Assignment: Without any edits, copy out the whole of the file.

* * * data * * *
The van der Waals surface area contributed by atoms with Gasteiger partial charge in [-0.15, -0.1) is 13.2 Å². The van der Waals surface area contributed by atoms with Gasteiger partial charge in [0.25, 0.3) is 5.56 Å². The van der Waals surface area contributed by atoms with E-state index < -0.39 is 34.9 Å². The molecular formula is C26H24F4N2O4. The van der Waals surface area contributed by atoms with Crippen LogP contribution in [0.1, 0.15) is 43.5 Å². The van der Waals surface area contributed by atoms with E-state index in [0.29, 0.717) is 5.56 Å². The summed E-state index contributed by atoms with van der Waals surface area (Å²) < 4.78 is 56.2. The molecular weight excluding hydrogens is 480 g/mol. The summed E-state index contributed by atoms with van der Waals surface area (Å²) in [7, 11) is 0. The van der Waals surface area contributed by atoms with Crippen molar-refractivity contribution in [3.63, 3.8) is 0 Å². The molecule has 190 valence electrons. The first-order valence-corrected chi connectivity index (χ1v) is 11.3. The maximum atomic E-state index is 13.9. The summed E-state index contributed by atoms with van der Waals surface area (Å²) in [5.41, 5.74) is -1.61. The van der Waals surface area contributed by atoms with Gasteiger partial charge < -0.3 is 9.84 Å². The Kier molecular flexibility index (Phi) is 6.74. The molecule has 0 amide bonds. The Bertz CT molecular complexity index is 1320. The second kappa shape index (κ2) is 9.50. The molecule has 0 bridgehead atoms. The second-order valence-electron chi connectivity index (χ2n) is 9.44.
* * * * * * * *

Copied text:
The van der Waals surface area contributed by atoms with Gasteiger partial charge in [-0.15, -0.1) is 13.2 Å². The van der Waals surface area contributed by atoms with Gasteiger partial charge in [0.25, 0.3) is 5.56 Å². The van der Waals surface area contributed by atoms with E-state index < -0.39 is 34.9 Å². The molecular formula is C26H24F4N2O4. The van der Waals surface area contributed by atoms with Crippen LogP contribution in [0.1, 0.15) is 43.5 Å². The van der Waals surface area contributed by atoms with E-state index in [0.29, 0.717) is 5.56 Å². The summed E-state index contributed by atoms with van der Waals surface area (Å²) < 4.78 is 56.2. The molecular weight excluding hydrogens is 480 g/mol. The summed E-state index contributed by atoms with van der Waals surface area (Å²) in [7, 11) is 0. The van der Waals surface area contributed by atoms with Crippen molar-refractivity contribution in [3.63, 3.8) is 0 Å². The molecule has 190 valence electrons. The first-order valence-corrected chi connectivity index (χ1v) is 11.3. The maximum atomic E-state index is 13.9. The summed E-state index contributed by atoms with van der Waals surface area (Å²) in [5.41, 5.74) is -1.61. The van der Waals surface area contributed by atoms with Gasteiger partial charge < -0.3 is 9.84 Å². The Kier molecular flexibility index (Phi) is 6.74. The molecule has 0 amide bonds. The Bertz CT molecular complexity index is 1320. The second kappa shape index (κ2) is 9.50. The molecule has 0 bridgehead atoms. The second-order valence-electron chi connectivity index (χ2n) is 9.44.